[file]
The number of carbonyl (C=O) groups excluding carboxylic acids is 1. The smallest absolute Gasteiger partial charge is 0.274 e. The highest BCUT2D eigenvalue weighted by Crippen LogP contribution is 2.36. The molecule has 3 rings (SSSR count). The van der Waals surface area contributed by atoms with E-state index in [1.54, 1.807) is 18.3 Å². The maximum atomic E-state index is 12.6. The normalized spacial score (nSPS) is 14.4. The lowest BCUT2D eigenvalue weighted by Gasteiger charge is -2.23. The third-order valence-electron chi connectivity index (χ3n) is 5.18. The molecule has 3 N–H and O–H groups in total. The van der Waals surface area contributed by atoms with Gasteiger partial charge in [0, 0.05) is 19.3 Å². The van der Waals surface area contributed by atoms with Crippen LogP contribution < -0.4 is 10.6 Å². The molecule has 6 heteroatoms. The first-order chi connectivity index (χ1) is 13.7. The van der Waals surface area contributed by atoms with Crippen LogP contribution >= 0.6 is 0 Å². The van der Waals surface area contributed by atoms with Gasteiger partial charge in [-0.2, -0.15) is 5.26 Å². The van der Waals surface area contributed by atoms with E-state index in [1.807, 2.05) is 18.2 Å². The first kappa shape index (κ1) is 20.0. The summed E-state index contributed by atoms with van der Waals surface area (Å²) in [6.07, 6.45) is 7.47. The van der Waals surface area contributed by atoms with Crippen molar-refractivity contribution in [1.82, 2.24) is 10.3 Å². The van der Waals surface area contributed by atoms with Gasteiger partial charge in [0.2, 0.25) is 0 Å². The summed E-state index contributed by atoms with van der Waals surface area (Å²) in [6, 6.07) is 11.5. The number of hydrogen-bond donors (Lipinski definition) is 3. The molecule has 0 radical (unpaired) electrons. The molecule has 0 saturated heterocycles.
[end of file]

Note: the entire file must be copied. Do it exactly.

The number of carbonyl (C=O) groups excluding carboxylic acids is 1. The smallest absolute Gasteiger partial charge is 0.274 e. The highest BCUT2D eigenvalue weighted by Crippen LogP contribution is 2.36. The molecule has 3 rings (SSSR count). The van der Waals surface area contributed by atoms with E-state index in [1.54, 1.807) is 18.3 Å². The maximum atomic E-state index is 12.6. The normalized spacial score (nSPS) is 14.4. The lowest BCUT2D eigenvalue weighted by Gasteiger charge is -2.23. The third-order valence-electron chi connectivity index (χ3n) is 5.18. The molecule has 3 N–H and O–H groups in total. The van der Waals surface area contributed by atoms with Gasteiger partial charge in [0, 0.05) is 19.3 Å². The van der Waals surface area contributed by atoms with Crippen LogP contribution < -0.4 is 10.6 Å². The molecule has 6 heteroatoms. The first-order chi connectivity index (χ1) is 13.7. The van der Waals surface area contributed by atoms with Crippen LogP contribution >= 0.6 is 0 Å². The van der Waals surface area contributed by atoms with Gasteiger partial charge in [-0.2, -0.15) is 5.26 Å². The van der Waals surface area contributed by atoms with E-state index in [1.807, 2.05) is 18.2 Å². The first kappa shape index (κ1) is 20.0. The summed E-state index contributed by atoms with van der Waals surface area (Å²) in [6.07, 6.45) is 7.47. The van der Waals surface area contributed by atoms with Crippen molar-refractivity contribution in [1.82, 2.24) is 10.3 Å². The van der Waals surface area contributed by atoms with Gasteiger partial charge in [0.2, 0.25) is 0 Å². The summed E-state index contributed by atoms with van der Waals surface area (Å²) in [6, 6.07) is 11.5. The number of hydrogen-bond donors (Lipinski definition) is 3. The molecule has 0 radical (unpaired) electrons. The molecule has 0 saturated heterocycles.